Mashpee Public Schools Superintendent Patricia M. DeBoer presented the recommended Fiscal Year 2023 budget to the Mashpee School Committee during its most recent meeting last Wednesday, January 5.

The committee will vote on the budget during its next meeting on Wednesday. If approved, it will be sent to Town Manager Rodney C. Collins the next day.

The recommended budget is a $721,159, or a 3.01 percent, increase over FY22 at $24,657,459. The district will be offsetting that total budget with School Choice funds of $654,198 so that the Town of Mashpee’s appropriated budget will be $24,003,261, Ms. DeBoer said. Technology requests going before the Capital Improvement Program Committee, if approved, will lower this further.

“We have 201,000 in technology capital requests that will go before the capital improvement committee, and it is currently sitting in our operating budget but will be pulled out if that funding is approved through capital,” Ms. DeBoer said.

The capital improvement request includes $45,000 in Chromebook leases, $25,000 in interactive board systems, $25,400 in iPad replacements and $105,600 for the Pilot X Interactive Podium, Ms. DeBoer said. An additional $25,000 in food service and kitchen equipment updates have been ongoing for several years to replace dated school kitchen appliances.

Anticipating the capital improvement program committee’s approval, the total FY23 budget would be $23,802,261, which is a 2.16 percent increase over FY22.

“Obviously, the bulk of our Mashpee Public Schools budget, generally around 80 percent, 81 percent range, is personnel,” Ms. DeBoer said.

The total personnel budget for FY23 is $19,262,834, Ms. DeBoer said, a 1.76 percent increase over last year’s personnel budget. This represents 138 full time teaching positions across the district.

The personnel budget includes a 5.06 percent increase at Mashpee Middle-High School for the addition of science teacher for the new computer science and health services programs. Put on hold due to the pandemic, Ms. DeBoer said, a grant was obtained to provide students with the materials necessary to gain some industry licensure for the healthcare field after graduating from the high school. Health affiliates across the Cape are also supporting the program, which will allow for evening programming for local firefighters or medical personnel, Ms. DeBoer said.

Curriculum and technology will see a 22.24 percent increase including an English language education teacher due to the rise in English learners in the district, Ms. DeBoer said. This increase also includes the $201,000 for technology that will hopefully be funded by the capital improvement committee, Ms. DeBoer said.

The remaining 20 percent of the budget is operational expenses, Ms. DeBoer said. The FY23 operational budget will see increase at the Quashnet Elementary School for planned purchases of classroom supplies. The high school’s increase reflects the addition of the health services pathway and expenses related to outdoor graduation. Transportation will also increase due to rising driver wages, replacing a bus and special education transportation.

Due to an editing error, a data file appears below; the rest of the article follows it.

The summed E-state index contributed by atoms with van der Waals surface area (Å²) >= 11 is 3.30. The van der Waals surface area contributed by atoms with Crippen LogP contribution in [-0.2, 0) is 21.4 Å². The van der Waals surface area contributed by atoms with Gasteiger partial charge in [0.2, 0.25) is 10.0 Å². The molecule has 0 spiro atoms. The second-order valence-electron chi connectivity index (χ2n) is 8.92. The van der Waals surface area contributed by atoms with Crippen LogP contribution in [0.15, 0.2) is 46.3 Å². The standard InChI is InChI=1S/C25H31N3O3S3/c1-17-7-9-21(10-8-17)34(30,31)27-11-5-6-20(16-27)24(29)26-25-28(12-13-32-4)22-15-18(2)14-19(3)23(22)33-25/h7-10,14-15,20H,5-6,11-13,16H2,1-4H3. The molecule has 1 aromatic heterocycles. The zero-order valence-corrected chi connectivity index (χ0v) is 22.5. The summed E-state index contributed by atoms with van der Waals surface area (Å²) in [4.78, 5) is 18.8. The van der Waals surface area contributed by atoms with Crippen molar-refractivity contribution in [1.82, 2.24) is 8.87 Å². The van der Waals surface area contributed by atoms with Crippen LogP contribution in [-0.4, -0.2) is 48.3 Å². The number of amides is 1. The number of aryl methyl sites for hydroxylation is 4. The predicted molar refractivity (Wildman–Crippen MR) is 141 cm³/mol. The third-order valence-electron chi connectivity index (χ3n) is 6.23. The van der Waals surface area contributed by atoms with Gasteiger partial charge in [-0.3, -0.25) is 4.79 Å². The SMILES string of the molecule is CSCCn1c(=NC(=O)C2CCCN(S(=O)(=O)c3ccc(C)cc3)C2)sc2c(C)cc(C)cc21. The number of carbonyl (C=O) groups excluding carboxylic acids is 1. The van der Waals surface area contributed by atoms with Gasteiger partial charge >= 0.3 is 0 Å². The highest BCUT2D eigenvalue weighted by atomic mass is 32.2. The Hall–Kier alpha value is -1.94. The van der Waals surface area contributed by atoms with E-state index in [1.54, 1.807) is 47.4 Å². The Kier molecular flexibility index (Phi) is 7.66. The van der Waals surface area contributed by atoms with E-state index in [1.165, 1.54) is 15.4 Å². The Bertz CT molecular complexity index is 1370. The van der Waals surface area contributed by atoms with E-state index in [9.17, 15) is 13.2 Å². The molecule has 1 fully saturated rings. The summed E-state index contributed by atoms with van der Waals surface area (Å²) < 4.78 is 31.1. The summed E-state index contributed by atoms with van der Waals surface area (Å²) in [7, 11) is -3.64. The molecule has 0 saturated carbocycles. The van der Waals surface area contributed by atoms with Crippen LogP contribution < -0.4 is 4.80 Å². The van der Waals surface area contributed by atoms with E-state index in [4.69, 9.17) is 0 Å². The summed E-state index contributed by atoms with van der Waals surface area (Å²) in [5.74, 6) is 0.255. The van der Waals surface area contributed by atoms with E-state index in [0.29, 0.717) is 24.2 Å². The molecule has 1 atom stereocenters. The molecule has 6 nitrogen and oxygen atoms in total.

The middle-high school will see a decrease due to offset textbook replacement, Ms. DeBoer said.

The total grants in FY23 are comparatively lower than the previous year’s due to a change in COVID-19 funding. This fiscal year grant funding will remain at the same level as FY20 or will decrease, Ms. DeBoer said.

“FY 2021 and FY 2022 includes one-time grant funding for COVID-19 of $510,142 and $1,628,023, respectively,” Ms. DeBoer said.

In terms of district enrollment, Ms. DeBoer said, the district is expecting a stable student population, with a projected 1,485 students in FY23.

“We continue to see movement of families who have a hard time finding a place to live in Mashpee, and we really do hope that as a community we are able to problem-solve around that because the wealth of a community to me is measured by the families and children that are a part of it, and we hope that our families are able to stay in Mashpee,” Ms. DeBoer said.

In developing the budget, Ms. DeBoer said her team’s focus is on making sure it supports the district’s newly developed plan for success. The four-year strategic plan was developed with a large group of stakeholders including school personnel, community members and students.

The process for creating the FY23 budget began last spring and was built from almost a zero point, Ms. DeBoer said. The process begins through conversations among teachers and principals that are then reviewed and turned into individual school budgets. The individual plans are then merged and worked into a district-wide budget with district leadership and the finance committee, Ms. DeBoer said.

“We do our very best to project though this process, but there are and always remain unknowns, particularly in a school district’s budget,” Ms. DeBoer said.

In starting the process for any fiscal year, the school committee predetermines guidelines to abide by in determining the schools’ budget, Ms. DeBoer said. The fiscal responsibilities include sufficient operating and capital funds to address year two of Mashpee’s plan for success implementation, meeting increasing demand for technology, updating curriculum where necessary and addressing the social/emotional needs of students through staffing and programming. Guidelines also include maintaining a $250,000 floor in the School Choice program funds, Ms. DeBoer said.

Maintaining school facilities falls under the Mashpee Department of Public Works, and therefore control of the school operating budget does not fall under the school department, including ongoing protocols to maintain a safe and healthy environment, Ms. DeBoer said.

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